allblacks.com 18.Dec.2013Getty Images
England became the third winner of the Junior title after New Zealand and South Africa.
The New Zealand Under-20 team, four times winners from 2008 to 2011, conceded their crown to the Baby Boks in 2012, and the same team consigned the Kiwis to fourth place in the tournament played this year in France.
The 'boys in black' will have a chance to atone as the tournament is on home soil next year.
However for England, Ritchie applauded the senior team's performance in the recent internationals, which saw victories over Australia and Argentina precede a hard-fought defeat to all-conquering New Zealand, before glancing down the ladder at this last June's maiden Junior World Championship success.
“I think the autumn was very successful,” he said. “We beat Australia, which was a huge positive – we were the only northern hemisphere team to beat them. Then we were enormously competitive against New Zealand.
“There was a very solid win over Argentina too, so I think on the field it was fantastic. Off the pitch as an event, the three matches had great attendance and support, and that was helped by a great improvement in the facilities around the stadium.
“For positives on the pitch, the highlight has to be England Under 20 winning the Junior World Championship. This was exemplified by the new International Performance department.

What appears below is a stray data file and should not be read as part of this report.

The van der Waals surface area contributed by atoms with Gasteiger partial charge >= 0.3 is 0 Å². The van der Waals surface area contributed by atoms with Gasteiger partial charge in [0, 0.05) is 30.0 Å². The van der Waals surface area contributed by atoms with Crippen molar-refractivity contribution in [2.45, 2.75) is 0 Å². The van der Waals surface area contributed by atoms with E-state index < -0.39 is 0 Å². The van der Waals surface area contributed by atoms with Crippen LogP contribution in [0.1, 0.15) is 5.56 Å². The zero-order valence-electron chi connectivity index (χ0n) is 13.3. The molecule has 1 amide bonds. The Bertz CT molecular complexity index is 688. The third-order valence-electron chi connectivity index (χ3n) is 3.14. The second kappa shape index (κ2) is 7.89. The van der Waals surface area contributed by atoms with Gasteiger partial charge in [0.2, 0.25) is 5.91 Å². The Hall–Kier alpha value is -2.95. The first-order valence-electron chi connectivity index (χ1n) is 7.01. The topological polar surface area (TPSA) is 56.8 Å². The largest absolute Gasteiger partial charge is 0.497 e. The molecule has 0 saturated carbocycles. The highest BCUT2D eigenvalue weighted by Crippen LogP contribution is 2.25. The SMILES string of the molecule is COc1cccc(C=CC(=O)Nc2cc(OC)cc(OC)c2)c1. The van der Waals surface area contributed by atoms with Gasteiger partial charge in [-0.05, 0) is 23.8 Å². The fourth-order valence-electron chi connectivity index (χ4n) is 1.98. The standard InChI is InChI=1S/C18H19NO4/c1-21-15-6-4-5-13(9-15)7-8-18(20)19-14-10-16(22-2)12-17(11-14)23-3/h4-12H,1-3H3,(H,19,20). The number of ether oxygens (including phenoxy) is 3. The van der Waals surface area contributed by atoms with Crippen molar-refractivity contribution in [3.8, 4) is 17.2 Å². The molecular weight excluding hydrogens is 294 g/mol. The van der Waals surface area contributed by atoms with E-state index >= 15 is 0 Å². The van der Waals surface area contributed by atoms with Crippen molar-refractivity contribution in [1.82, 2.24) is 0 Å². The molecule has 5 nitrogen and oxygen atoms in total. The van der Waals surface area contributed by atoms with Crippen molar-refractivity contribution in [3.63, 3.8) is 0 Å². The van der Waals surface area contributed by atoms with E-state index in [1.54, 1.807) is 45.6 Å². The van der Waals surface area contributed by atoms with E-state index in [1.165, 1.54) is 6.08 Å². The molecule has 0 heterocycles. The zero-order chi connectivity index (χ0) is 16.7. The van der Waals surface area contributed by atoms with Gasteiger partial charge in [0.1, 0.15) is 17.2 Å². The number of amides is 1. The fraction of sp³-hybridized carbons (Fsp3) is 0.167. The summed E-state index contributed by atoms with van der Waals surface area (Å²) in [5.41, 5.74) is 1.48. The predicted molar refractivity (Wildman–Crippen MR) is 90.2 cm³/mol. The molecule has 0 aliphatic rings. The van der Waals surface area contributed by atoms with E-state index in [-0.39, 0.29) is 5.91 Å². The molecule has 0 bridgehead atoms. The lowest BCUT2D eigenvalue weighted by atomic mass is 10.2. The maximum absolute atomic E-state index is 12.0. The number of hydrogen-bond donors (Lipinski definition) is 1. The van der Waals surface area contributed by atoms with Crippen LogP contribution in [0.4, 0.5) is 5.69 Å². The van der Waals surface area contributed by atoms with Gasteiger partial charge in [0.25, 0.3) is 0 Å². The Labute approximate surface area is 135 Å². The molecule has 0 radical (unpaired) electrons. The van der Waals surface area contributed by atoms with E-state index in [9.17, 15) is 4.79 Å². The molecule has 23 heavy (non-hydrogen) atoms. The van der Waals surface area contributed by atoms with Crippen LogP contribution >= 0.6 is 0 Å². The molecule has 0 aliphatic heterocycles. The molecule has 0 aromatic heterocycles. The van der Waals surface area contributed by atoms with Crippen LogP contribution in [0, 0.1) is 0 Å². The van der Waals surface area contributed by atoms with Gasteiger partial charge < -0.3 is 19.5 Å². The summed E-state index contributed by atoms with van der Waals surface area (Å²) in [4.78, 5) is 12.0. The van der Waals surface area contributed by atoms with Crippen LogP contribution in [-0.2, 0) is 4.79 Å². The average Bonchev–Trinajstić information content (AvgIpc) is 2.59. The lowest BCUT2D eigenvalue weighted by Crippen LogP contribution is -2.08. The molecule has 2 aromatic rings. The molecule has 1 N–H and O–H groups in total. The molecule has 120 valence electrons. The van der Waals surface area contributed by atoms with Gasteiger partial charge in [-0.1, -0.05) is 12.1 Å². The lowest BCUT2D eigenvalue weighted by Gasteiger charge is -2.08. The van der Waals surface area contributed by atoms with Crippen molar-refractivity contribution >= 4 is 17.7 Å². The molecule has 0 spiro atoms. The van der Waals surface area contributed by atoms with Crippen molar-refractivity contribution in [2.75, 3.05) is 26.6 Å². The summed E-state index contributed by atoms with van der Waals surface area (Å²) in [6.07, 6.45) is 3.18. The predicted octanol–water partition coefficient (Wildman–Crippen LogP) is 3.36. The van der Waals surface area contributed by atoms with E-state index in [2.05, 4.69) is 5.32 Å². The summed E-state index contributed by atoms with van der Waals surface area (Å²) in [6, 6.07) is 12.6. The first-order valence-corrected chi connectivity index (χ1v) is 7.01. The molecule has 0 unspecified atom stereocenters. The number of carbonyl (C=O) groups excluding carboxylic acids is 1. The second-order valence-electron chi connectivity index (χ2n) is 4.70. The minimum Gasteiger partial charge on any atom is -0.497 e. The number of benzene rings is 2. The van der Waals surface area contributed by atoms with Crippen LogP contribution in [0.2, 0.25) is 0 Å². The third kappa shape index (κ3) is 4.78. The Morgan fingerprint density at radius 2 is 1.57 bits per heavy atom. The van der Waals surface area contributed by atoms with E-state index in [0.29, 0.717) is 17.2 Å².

“I’m delighted that Joe Lydon is here and Scott Drawer is joining to work alongside Matt Parker. We’ve really got a high calibre group of people looking at development pathways between men and women, sevens and 15s. I’m just really looking forward to that team contributing to 2014.”
Singling out All Schools – which featured Prince Harry's visit to Twickenham in October – and NatWest RugbyForce as “innovative schemes” that help to increase participation in the sport, Ritchie continued to praise the RFU’s focus on grassroots rugby and the community game.
Warning that plenty of hard work lies ahead in the lead-up to Rugby World Cup 2015 – a “catalyst and an opportunity” to grow the game in England – he also touched on a record revenue of £153 million over 2012/3.
With this year’s investment set to rise by 15 per cent to £64 million, Ritchie explained that a five-year strategic plan merges short- and long-term goals nicely.
“As you rightly say, what we’re all about here is investment back into the game. If you look at the five-year strategic plan, we’re going to invest a third of a billion pounds back into the game. That’s our raision d’etre.
“One of my great themes is integration. All of the constituent elements, whether that be participation or commercial or governance contribute together. Everyone in the organisation must feel like they contribute towards our main objective.
“You want to win every game, so while people talk about building towards 2015, you want to win on Saturday as well. That’s true for the RFU as well.
“You want to be successful in the short-term but plan for medium and long term as well. I think we’ve got an opportunity to work strategically, and that’s what we’ve done with the five-year plan.”